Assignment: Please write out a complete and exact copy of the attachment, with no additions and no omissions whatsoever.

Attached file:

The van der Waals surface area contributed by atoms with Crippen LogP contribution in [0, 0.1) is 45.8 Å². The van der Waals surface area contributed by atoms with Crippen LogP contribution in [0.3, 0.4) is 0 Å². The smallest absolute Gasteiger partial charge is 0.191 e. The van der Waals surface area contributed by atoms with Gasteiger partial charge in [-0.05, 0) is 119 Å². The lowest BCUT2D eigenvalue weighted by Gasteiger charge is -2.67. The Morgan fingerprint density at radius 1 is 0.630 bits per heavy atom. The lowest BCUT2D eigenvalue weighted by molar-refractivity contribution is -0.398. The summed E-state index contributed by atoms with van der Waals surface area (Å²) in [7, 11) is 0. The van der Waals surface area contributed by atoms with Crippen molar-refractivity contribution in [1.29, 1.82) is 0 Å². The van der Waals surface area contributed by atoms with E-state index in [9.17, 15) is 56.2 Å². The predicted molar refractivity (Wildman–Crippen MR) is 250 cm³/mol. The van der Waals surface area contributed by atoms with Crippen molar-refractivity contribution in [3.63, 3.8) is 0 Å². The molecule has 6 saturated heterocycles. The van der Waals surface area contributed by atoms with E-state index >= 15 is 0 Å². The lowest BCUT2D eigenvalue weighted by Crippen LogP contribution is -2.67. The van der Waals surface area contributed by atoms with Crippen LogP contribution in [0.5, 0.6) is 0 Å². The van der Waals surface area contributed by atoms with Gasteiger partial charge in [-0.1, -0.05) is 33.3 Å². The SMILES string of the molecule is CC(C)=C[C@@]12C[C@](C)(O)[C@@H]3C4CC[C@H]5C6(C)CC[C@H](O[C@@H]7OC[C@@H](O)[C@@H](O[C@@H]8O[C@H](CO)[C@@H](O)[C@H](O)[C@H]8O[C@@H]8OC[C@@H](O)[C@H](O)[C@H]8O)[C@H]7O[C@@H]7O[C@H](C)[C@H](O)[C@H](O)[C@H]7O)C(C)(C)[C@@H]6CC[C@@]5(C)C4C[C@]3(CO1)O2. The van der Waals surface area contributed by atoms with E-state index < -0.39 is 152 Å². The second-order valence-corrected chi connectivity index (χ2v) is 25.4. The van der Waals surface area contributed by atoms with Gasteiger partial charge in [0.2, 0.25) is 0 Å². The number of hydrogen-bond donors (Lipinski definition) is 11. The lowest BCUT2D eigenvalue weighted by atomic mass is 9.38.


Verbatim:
The van der Waals surface area contributed by atoms with Crippen LogP contribution in [0, 0.1) is 45.8 Å². The van der Waals surface area contributed by atoms with Crippen LogP contribution in [0.3, 0.4) is 0 Å². The smallest absolute Gasteiger partial charge is 0.191 e. The van der Waals surface area contributed by atoms with Gasteiger partial charge in [-0.05, 0) is 119 Å². The lowest BCUT2D eigenvalue weighted by Gasteiger charge is -2.67. The Morgan fingerprint density at radius 1 is 0.630 bits per heavy atom. The lowest BCUT2D eigenvalue weighted by molar-refractivity contribution is -0.398. The summed E-state index contributed by atoms with van der Waals surface area (Å²) in [7, 11) is 0. The van der Waals surface area contributed by atoms with Crippen molar-refractivity contribution in [1.29, 1.82) is 0 Å². The van der Waals surface area contributed by atoms with E-state index in [9.17, 15) is 56.2 Å². The predicted molar refractivity (Wildman–Crippen MR) is 250 cm³/mol. The van der Waals surface area contributed by atoms with Crippen molar-refractivity contribution in [3.63, 3.8) is 0 Å². The molecule has 6 saturated heterocycles. The van der Waals surface area contributed by atoms with E-state index >= 15 is 0 Å². The lowest BCUT2D eigenvalue weighted by Crippen LogP contribution is -2.67. The van der Waals surface area contributed by atoms with Crippen LogP contribution in [0.5, 0.6) is 0 Å². The van der Waals surface area contributed by atoms with Gasteiger partial charge in [-0.1, -0.05) is 33.3 Å². The SMILES string of the molecule is CC(C)=C[C@@]12C[C@](C)(O)[C@@H]3C4CC[C@H]5C6(C)CC[C@H](O[C@@H]7OC[C@@H](O)[C@@H](O[C@@H]8O[C@H](CO)[C@@H](O)[C@H](O)[C@H]8O[C@@H]8OC[C@@H](O)[C@H](O)[C@H]8O)[C@H]7O[C@@H]7O[C@H](C)[C@H](O)[C@H](O)[C@H]7O)C(C)(C)[C@@H]6CC[C@@]5(C)C4C[C@]3(CO1)O2. The van der Waals surface area contributed by atoms with E-state index < -0.39 is 152 Å². The second-order valence-corrected chi connectivity index (χ2v) is 25.4. The van der Waals surface area contributed by atoms with Gasteiger partial charge in [0.2, 0.25) is 0 Å². The number of hydrogen-bond donors (Lipinski definition) is 11. The lowest BCUT2D eigenvalue weighted by atomic mass is 9.38.